Pericentromere tension is self-regulated by spindle structure in metaphase

Research output: Contribution to journalArticle

21 Citations (Scopus)

Abstract

During cell division, a mitotic spindle is built by the cell and acts to align and stretch duplicated sister chromosomes before their ultimate segregation into daughter cells. Stretching of the pericentromeric chromatin during metaphase is thought to generate a tension-based signal that promotes proper chromosome segregation. However, it is not known whether the mitotic spindle actively maintains a set point tension magnitude for properly attached sister chromosomes to facilitate robust mechanochemical checkpoint signaling. By imaging and tracking the thermal movements of pericentromeric fluorescent markers in Saccharomyces cerevisiae, we measured pericentromere stiffness and then used the stiffness measurements to quantitatively evaluate the tension generated by pericentromere stretch during metaphase in wild-type cells and in mutants with disrupted chromosome structure. We found that pericentromere tension in yeast is substantial (4-6 pN) and is tightly self-regulated by the mitotic spindle: through adjustments in spindle structure, the cell maintains wild-type tension magnitudes even when pericentromere stiffness is disrupted.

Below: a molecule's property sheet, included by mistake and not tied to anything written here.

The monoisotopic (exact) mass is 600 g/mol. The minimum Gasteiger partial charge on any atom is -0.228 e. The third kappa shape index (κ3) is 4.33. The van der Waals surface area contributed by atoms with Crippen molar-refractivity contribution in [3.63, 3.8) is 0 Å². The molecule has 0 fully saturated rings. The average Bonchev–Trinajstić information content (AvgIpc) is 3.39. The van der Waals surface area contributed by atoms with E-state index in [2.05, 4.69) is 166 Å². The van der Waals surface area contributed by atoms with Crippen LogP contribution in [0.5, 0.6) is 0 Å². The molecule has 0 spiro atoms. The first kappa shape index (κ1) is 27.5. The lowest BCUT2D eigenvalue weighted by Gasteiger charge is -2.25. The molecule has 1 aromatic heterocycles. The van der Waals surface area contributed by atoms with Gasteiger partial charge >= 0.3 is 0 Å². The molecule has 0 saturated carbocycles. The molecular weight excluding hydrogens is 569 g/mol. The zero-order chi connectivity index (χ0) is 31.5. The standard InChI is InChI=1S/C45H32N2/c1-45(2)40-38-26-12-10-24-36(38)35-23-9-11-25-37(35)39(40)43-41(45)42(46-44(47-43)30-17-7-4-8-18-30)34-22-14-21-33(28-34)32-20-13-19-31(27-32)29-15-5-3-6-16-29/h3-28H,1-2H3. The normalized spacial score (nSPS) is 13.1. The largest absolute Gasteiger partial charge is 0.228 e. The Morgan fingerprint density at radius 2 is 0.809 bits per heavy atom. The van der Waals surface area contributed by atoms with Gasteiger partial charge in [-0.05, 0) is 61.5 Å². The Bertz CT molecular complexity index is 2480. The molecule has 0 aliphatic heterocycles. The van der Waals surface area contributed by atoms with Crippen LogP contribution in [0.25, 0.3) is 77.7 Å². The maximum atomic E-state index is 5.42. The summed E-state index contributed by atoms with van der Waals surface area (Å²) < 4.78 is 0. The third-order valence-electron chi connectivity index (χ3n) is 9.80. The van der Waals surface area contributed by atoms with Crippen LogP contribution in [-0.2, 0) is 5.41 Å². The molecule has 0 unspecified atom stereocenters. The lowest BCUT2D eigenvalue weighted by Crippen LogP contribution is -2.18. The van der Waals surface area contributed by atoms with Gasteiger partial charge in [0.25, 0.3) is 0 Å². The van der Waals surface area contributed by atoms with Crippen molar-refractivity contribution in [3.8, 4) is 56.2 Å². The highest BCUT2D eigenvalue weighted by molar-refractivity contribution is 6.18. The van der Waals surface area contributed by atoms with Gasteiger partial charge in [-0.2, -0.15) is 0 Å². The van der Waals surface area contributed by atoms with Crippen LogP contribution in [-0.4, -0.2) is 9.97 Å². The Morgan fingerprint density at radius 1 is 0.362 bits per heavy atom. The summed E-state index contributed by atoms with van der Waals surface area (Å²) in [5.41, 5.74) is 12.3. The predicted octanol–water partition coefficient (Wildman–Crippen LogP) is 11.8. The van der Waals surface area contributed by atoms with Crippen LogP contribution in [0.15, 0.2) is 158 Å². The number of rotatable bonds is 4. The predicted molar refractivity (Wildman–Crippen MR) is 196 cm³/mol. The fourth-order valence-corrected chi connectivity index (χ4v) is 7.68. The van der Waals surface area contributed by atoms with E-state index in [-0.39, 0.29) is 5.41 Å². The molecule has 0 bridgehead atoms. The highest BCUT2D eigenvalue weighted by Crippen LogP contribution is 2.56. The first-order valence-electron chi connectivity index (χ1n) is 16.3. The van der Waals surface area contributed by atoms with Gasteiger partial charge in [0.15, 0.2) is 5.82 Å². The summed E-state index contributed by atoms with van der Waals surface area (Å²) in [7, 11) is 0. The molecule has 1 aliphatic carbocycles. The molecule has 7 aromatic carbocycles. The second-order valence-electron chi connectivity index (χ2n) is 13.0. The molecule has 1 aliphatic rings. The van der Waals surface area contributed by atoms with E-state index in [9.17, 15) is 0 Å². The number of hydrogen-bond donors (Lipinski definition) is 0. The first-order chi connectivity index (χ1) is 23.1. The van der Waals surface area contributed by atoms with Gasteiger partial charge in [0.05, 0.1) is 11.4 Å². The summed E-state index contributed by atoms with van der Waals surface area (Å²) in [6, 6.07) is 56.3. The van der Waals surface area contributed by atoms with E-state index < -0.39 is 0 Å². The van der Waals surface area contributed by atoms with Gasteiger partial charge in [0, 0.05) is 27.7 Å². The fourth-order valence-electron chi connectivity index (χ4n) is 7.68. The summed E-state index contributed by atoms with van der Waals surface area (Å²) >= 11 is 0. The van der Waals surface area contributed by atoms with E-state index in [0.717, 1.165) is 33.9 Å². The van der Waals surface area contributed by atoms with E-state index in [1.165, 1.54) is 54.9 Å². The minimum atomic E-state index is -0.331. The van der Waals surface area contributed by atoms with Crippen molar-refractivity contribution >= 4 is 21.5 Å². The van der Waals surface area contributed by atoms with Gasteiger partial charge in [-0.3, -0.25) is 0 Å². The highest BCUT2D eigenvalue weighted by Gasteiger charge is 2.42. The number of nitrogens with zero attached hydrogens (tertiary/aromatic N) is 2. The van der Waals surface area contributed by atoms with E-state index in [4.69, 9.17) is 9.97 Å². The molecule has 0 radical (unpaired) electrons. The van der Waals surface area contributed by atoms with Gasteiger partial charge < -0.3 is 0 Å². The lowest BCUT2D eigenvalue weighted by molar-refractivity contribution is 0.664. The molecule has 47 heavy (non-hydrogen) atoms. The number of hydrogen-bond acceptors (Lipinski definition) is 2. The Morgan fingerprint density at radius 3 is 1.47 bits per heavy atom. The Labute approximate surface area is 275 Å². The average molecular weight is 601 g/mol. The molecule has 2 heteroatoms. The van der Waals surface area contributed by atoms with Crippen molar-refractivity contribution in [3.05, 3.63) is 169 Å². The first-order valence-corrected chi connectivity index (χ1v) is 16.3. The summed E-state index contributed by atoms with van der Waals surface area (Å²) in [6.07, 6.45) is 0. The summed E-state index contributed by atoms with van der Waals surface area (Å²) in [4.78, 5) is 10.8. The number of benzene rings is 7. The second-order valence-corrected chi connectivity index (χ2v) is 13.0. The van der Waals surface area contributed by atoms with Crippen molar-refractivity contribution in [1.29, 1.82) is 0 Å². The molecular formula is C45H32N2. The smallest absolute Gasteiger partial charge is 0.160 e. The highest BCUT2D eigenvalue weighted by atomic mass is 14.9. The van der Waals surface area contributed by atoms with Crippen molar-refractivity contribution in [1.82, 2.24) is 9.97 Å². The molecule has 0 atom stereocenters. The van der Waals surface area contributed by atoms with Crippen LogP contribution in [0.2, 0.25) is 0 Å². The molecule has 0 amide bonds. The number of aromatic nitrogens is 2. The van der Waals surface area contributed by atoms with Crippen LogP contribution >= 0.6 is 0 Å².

Original languageEnglish (US)
Pages (from-to)313-324
Number of pages12
JournalJournal of Cell Biology
Volume205
Issue number3
DOIs
StatePublished - Jan 1 2014

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Metaphase
Spindle Apparatus
Chromosomes
Chromosome Structures
Chromosome Segregation
Cell Division
Chromatin
Saccharomyces cerevisiae
Hot Temperature
Yeasts

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Pericentromere tension is self-regulated by spindle structure in metaphase. / Chacon, Jeremy M; Mukherjee, Soumya R; Schuster, Breanna M.; Clarke, Duncan J; Gardner, Melissa K.

In: Journal of Cell Biology, Vol. 205, No. 3, 01.01.2014, p. 313-324.

Research output: Contribution to journalArticle

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